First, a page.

Isn't that the big problem with all this dash for Electric, the infrastructure and clean generating capacity.  We can only cover the country with so many Solar panels and Wind farms, we need the land to grow food or we end up importing even more than we do now, which isn't very green.  The only answer would be more Nuclear power but the Greens don't want them.

I get fed up with the Greens sticking their oar in, they would have us go back to the stone age.  Had a few of them trying to scupper the Air Festival in Bournemouth, with one suggesting an Electric Grand Prix and a cycling festival.  Air Festival brings millions to the local economy.  They want cycling lanes everywhere down here along with a few other totally impracticable ideas, never liked the Tory Party in Bournemouth, but after the Unity Alliance, they are most welcome!! 

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I am struggling to see what need this would fill, though I don't doubt that it could work.

Perhaps if it sailed / flew between two ports on the high speed rail network, either side of the channel, then it could be part of a viable, lower carbon alternative to flying?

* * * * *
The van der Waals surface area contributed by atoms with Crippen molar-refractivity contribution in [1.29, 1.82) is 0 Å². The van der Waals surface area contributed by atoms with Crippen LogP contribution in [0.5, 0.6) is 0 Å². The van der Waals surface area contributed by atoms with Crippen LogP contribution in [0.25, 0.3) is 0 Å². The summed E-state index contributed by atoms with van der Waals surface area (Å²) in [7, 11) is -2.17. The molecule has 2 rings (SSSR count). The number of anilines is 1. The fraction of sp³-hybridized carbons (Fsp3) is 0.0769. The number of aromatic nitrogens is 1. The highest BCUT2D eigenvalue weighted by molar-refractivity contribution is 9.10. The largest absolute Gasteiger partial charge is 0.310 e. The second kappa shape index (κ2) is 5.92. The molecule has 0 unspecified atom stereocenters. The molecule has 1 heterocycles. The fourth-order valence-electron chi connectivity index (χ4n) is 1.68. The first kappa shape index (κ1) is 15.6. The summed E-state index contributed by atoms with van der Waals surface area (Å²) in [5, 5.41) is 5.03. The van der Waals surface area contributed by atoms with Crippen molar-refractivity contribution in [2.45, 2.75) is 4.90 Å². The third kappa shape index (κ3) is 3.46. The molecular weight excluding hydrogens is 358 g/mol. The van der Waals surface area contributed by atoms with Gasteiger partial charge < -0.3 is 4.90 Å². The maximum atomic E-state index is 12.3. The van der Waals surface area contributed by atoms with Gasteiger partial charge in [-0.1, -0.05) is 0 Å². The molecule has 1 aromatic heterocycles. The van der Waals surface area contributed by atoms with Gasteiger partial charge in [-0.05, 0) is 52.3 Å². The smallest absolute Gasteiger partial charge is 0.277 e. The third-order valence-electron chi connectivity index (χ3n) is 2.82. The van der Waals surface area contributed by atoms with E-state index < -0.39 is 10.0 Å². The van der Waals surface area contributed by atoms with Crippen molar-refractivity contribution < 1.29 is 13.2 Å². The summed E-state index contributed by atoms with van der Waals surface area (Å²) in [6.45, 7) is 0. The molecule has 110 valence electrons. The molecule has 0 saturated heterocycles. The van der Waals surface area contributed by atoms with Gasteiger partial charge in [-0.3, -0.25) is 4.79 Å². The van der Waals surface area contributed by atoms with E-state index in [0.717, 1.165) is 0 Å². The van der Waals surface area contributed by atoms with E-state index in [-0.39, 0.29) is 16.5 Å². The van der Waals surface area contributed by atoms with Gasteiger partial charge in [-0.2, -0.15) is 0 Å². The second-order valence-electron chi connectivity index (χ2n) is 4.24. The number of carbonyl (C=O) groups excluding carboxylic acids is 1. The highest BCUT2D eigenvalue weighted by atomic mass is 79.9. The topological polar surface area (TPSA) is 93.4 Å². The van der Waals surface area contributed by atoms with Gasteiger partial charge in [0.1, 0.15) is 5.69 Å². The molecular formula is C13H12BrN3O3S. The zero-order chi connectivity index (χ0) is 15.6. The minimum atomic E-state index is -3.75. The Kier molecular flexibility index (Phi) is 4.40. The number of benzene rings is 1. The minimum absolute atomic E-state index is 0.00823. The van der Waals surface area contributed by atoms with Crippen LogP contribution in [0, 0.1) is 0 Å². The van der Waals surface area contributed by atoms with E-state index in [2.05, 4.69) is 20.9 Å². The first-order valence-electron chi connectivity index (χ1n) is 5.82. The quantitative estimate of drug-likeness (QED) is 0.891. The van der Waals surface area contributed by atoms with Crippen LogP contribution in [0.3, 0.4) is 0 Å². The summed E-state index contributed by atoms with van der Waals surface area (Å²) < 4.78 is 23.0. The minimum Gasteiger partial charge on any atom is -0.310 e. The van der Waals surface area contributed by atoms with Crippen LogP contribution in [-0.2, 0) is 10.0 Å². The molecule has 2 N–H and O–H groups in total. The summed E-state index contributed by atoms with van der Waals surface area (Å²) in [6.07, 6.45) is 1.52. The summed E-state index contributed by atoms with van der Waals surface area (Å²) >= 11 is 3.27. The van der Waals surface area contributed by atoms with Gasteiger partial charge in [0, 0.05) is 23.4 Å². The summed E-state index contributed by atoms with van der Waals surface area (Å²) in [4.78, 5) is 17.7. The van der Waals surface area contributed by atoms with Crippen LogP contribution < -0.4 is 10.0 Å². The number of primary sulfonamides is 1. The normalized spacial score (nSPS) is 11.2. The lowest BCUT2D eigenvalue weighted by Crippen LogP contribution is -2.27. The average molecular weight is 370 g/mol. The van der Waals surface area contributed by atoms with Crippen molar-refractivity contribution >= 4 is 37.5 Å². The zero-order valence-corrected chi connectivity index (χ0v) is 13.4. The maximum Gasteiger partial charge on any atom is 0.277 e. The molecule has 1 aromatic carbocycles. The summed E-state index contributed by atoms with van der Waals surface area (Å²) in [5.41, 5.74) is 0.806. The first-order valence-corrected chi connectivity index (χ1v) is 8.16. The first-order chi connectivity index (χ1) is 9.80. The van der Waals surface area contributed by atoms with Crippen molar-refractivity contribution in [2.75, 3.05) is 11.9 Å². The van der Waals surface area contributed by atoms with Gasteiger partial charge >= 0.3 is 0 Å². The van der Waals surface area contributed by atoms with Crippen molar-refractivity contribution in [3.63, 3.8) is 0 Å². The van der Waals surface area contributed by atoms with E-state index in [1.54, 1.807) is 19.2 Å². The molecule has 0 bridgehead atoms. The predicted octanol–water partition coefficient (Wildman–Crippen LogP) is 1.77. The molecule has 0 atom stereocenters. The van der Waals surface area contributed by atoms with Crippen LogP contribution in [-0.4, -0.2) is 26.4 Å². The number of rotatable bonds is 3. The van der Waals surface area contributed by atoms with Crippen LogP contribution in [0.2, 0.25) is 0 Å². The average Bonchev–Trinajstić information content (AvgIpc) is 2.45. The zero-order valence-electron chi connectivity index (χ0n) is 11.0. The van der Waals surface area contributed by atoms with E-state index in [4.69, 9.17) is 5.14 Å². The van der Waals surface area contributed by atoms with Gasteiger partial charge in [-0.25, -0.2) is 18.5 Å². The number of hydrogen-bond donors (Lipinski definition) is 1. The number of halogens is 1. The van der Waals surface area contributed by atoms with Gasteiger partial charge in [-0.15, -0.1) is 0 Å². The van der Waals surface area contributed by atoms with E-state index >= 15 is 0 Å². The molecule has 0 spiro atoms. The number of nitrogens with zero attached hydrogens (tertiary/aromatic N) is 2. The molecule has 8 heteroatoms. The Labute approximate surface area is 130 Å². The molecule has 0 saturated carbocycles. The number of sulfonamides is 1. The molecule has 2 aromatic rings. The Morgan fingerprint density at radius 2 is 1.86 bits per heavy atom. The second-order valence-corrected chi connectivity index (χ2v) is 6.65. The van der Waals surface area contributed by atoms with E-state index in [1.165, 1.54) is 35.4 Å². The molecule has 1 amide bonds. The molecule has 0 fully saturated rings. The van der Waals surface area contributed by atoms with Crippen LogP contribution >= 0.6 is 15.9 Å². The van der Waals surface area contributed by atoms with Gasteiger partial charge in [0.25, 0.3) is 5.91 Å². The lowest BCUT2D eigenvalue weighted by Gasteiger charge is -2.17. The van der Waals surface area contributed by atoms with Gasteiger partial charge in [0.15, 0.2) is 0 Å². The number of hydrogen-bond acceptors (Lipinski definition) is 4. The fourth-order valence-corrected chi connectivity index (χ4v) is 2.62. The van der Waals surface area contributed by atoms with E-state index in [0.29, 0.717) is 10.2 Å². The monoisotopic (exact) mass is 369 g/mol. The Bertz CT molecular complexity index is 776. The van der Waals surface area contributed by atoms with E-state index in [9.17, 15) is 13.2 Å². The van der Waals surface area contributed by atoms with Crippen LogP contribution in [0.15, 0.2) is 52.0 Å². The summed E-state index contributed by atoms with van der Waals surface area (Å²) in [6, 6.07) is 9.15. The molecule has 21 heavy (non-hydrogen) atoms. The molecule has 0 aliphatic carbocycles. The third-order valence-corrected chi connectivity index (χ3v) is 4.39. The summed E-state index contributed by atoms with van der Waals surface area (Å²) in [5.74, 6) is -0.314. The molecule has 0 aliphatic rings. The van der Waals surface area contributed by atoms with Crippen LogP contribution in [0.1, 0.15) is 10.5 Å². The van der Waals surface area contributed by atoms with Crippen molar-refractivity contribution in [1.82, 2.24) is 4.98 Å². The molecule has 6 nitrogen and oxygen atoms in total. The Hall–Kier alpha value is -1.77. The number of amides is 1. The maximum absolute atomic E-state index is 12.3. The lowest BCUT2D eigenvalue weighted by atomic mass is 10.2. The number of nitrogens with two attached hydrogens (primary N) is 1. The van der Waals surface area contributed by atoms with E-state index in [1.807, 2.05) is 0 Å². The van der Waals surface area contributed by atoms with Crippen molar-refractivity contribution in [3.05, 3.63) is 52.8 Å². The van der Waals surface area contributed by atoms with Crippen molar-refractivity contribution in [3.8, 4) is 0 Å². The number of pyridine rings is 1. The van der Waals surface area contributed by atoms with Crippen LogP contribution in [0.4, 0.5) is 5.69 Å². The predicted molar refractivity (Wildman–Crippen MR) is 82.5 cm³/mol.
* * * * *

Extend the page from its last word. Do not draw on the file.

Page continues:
Taking my car from Portsmouth to Cherbourg might be attractive if I lived in the south of England, though I suspect that market is small and dwindling and if the cost was much higher than a conventional ferry, then it wouldn't get a look in.

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3 hours ago, Solo said:

Isn't that the big problem with all this dash for Electric, the infrastructure and clean generating capacity.  We can only cover the country with so many Solar panels and Wind farms, we need the land to grow food or we end up importing even more than we do now, which isn't very green.  The only answer would be more Nuclear power but the Greens don't want them.